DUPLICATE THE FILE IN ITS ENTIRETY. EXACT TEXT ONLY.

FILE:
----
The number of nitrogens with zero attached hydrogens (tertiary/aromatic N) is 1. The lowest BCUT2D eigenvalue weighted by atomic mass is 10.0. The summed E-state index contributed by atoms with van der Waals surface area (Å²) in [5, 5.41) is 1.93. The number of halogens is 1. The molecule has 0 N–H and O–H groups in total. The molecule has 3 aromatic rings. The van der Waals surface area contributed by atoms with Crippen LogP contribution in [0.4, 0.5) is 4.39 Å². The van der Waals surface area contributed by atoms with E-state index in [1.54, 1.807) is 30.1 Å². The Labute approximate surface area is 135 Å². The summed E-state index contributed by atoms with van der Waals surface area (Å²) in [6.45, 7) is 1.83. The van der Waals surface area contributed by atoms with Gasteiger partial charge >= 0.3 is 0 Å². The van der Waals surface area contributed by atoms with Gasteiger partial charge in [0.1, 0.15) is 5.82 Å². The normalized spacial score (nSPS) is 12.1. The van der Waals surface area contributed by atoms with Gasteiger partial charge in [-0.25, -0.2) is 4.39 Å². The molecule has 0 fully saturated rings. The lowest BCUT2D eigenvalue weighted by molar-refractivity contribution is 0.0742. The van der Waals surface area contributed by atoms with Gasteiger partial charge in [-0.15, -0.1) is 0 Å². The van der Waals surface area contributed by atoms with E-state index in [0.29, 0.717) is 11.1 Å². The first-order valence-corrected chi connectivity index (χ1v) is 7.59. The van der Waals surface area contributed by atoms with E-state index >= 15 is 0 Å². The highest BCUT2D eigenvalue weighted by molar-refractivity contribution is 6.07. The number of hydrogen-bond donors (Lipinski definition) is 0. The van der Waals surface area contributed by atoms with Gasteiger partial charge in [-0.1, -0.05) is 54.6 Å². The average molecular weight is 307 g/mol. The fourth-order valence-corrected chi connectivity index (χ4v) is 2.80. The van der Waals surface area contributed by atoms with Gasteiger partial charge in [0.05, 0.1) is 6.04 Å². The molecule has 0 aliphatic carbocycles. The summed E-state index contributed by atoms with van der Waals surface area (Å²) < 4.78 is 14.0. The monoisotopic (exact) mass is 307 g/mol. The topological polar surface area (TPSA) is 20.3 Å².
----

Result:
The number of nitrogens with zero attached hydrogens (tertiary/aromatic N) is 1. The lowest BCUT2D eigenvalue weighted by atomic mass is 10.0. The summed E-state index contributed by atoms with van der Waals surface area (Å²) in [5, 5.41) is 1.93. The number of halogens is 1. The molecule has 0 N–H and O–H groups in total. The molecule has 3 aromatic rings. The van der Waals surface area contributed by atoms with Crippen LogP contribution in [0.4, 0.5) is 4.39 Å². The van der Waals surface area contributed by atoms with E-state index in [1.54, 1.807) is 30.1 Å². The Labute approximate surface area is 135 Å². The summed E-state index contributed by atoms with van der Waals surface area (Å²) in [6.45, 7) is 1.83. The van der Waals surface area contributed by atoms with Gasteiger partial charge >= 0.3 is 0 Å². The van der Waals surface area contributed by atoms with Gasteiger partial charge in [0.1, 0.15) is 5.82 Å². The normalized spacial score (nSPS) is 12.1. The van der Waals surface area contributed by atoms with Gasteiger partial charge in [-0.25, -0.2) is 4.39 Å². The molecule has 0 fully saturated rings. The lowest BCUT2D eigenvalue weighted by molar-refractivity contribution is 0.0742. The van der Waals surface area contributed by atoms with Gasteiger partial charge in [-0.15, -0.1) is 0 Å². The van der Waals surface area contributed by atoms with E-state index in [0.29, 0.717) is 11.1 Å². The first-order valence-corrected chi connectivity index (χ1v) is 7.59. The van der Waals surface area contributed by atoms with E-state index >= 15 is 0 Å². The highest BCUT2D eigenvalue weighted by molar-refractivity contribution is 6.07. The number of hydrogen-bond donors (Lipinski definition) is 0. The van der Waals surface area contributed by atoms with Gasteiger partial charge in [-0.1, -0.05) is 54.6 Å². The average molecular weight is 307 g/mol. The fourth-order valence-corrected chi connectivity index (χ4v) is 2.80. The van der Waals surface area contributed by atoms with Gasteiger partial charge in [0.05, 0.1) is 6.04 Å². The molecule has 0 aliphatic carbocycles. The summed E-state index contributed by atoms with van der Waals surface area (Å²) < 4.78 is 14.0. The monoisotopic (exact) mass is 307 g/mol. The topological polar surface area (TPSA) is 20.3 Å².